Trace.Write(“In String builder before building”)
    For i = 1 To 16 * intListValue
        stbBuilder.Append(strSample)
    Next
    Trace.Write(“Length of the string = ” & stbBuilder.Length)
    Trace.Write(“In String builder after building”)
    Response.Write(stbBuilder.ToString)
End Sub
 
 
 
 
  <meta name="vs_targetSchema" content="http://schemas.microsoft.com/intellisense/ie5“>

 
  
  
    
   <asp:Label id="Label1" style="Z-INDEX: 104; LEFT: 24px; POSITION: absolute; TOP: 32px" runat="server"
    Font-Bold=”True” Font-Names=”Arial”> In this sample, we will see the performance difference in using String Concatenation vs String Builder
   <asp:Label id="Label2" style="Z-INDEX: 105; LEFT: 104px; POSITION: absolute; TOP: 72px" runat="server"
    Width=”56px” Font-Bold=”True” Height=”19″>KB
   <asp:DropDownList id="DropDownList1" style="Z-INDEX: 106; LEFT: 24px; POSITION: absolute; TOP: 69px"
    runat=”server” Height=”19px” AutoPostBack=”True”>
    1
    2
    4
    8
    16
    32
    64
    128
    256
    512
    1024
  
 

Save the aspx file and browse it. (http://localhost/StringPerf.aspx). You should be able to see a page with a drop down combo box with three buttons called Response.Write, String Concatenation and String Builder. I have turned trace to “true” in the page so that we could see how much time is taken for a similar operation using different methods.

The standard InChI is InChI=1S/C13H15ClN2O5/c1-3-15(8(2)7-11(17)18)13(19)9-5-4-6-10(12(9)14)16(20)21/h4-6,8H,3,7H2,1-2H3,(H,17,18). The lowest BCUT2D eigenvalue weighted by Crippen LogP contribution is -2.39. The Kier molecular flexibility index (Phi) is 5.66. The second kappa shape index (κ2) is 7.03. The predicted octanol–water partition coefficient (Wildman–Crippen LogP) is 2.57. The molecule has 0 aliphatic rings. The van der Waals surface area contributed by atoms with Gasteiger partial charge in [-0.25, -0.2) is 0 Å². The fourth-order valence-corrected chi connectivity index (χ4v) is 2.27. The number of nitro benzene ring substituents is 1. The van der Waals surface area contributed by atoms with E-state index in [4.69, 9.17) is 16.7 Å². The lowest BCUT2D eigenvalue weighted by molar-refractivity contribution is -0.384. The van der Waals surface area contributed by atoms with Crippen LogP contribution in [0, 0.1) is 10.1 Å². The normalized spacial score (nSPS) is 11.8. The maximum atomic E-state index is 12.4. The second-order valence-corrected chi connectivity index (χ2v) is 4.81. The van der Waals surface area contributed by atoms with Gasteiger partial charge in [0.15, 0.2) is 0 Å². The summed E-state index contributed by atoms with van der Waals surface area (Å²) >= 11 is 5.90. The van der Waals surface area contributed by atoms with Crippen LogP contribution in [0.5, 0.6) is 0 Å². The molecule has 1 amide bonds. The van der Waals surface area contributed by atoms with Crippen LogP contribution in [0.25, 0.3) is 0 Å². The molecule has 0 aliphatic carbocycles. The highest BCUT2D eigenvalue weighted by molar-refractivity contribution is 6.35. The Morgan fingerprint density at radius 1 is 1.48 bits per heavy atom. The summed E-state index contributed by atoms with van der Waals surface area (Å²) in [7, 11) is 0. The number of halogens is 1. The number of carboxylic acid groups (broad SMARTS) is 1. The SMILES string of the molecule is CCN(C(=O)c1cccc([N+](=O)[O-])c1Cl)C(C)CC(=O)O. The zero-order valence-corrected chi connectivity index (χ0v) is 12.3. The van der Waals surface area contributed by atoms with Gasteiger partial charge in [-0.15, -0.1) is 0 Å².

Cool!! Time to start testing :o)

Scenario 1
Combo Box set to 4 KB.

a) Trace With “Response.Write” looks similar to (have a look at the trace generated)

In Response Write before writing 0.00105879378524366 0.000030
In Response Write after writing 0.00112276839654202 0.000064

b) Trace With “String Concatenation” looks similar to

In String Concatenation before concatenating 0.000805130260968922 0.000029
Length of the string = 4096 0.00130072397469511 0.000496
In String Concatenation after concatenating 0.00135128906048115 0.000051
Time taken = 0.00135128906048115 – 0.000805130260968922 = 0.000546158799512228

c) Trace With “String Builder” looks similar to

In String builder before building 0.000985041394925891 0.000030
Length of the string = 4096 0.00104063505277905 0.000056
In String builder after building 0.00106298426196626 0.000022
Time taken = 0.000077942867040369

It looks pretty harmless, isn’t it? And in fact for small strings, it doesn’t make too much difference anyways. Now look at another scenario. The “Time Taken” what I have calculated above will vary from system to system, but I hope it sohuld give you the idea.

Scenario 2
Combo Box set to 256 KB.

a) Trace With “Response.Write” looks similar to (have a look at the trace generated)

In Response Write before writing 0.000857650902558845 0.000030